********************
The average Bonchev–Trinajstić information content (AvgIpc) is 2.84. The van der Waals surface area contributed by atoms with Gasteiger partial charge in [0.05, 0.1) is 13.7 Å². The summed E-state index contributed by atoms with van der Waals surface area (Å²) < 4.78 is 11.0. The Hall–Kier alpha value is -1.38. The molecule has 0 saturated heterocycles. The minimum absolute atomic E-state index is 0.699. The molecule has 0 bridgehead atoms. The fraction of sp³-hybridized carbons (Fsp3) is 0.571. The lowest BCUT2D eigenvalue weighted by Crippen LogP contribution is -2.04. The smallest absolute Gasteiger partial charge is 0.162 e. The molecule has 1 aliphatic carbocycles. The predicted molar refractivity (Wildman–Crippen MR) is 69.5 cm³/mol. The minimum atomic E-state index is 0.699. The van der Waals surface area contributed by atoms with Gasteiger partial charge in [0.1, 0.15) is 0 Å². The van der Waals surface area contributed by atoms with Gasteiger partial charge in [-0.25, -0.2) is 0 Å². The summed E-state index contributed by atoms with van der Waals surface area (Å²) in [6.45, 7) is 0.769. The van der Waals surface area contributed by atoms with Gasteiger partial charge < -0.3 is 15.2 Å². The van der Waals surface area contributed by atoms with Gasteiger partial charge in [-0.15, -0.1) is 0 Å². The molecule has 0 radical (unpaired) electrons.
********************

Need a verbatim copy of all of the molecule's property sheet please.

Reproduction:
The average Bonchev–Trinajstić information content (AvgIpc) is 2.84. The van der Waals surface area contributed by atoms with Gasteiger partial charge in [0.05, 0.1) is 13.7 Å². The summed E-state index contributed by atoms with van der Waals surface area (Å²) < 4.78 is 11.0. The Hall–Kier alpha value is -1.38. The molecule has 0 saturated heterocycles. The minimum absolute atomic E-state index is 0.699. The molecule has 0 bridgehead atoms. The fraction of sp³-hybridized carbons (Fsp3) is 0.571. The lowest BCUT2D eigenvalue weighted by Crippen LogP contribution is -2.04. The smallest absolute Gasteiger partial charge is 0.162 e. The molecule has 1 aliphatic carbocycles. The predicted molar refractivity (Wildman–Crippen MR) is 69.5 cm³/mol. The minimum atomic E-state index is 0.699. The van der Waals surface area contributed by atoms with Gasteiger partial charge in [0.1, 0.15) is 0 Å². The van der Waals surface area contributed by atoms with Gasteiger partial charge in [-0.25, -0.2) is 0 Å². The summed E-state index contributed by atoms with van der Waals surface area (Å²) in [6.45, 7) is 0.769. The van der Waals surface area contributed by atoms with Gasteiger partial charge < -0.3 is 15.2 Å². The van der Waals surface area contributed by atoms with Gasteiger partial charge in [-0.15, -0.1) is 0 Å². The molecule has 0 radical (unpaired) electrons.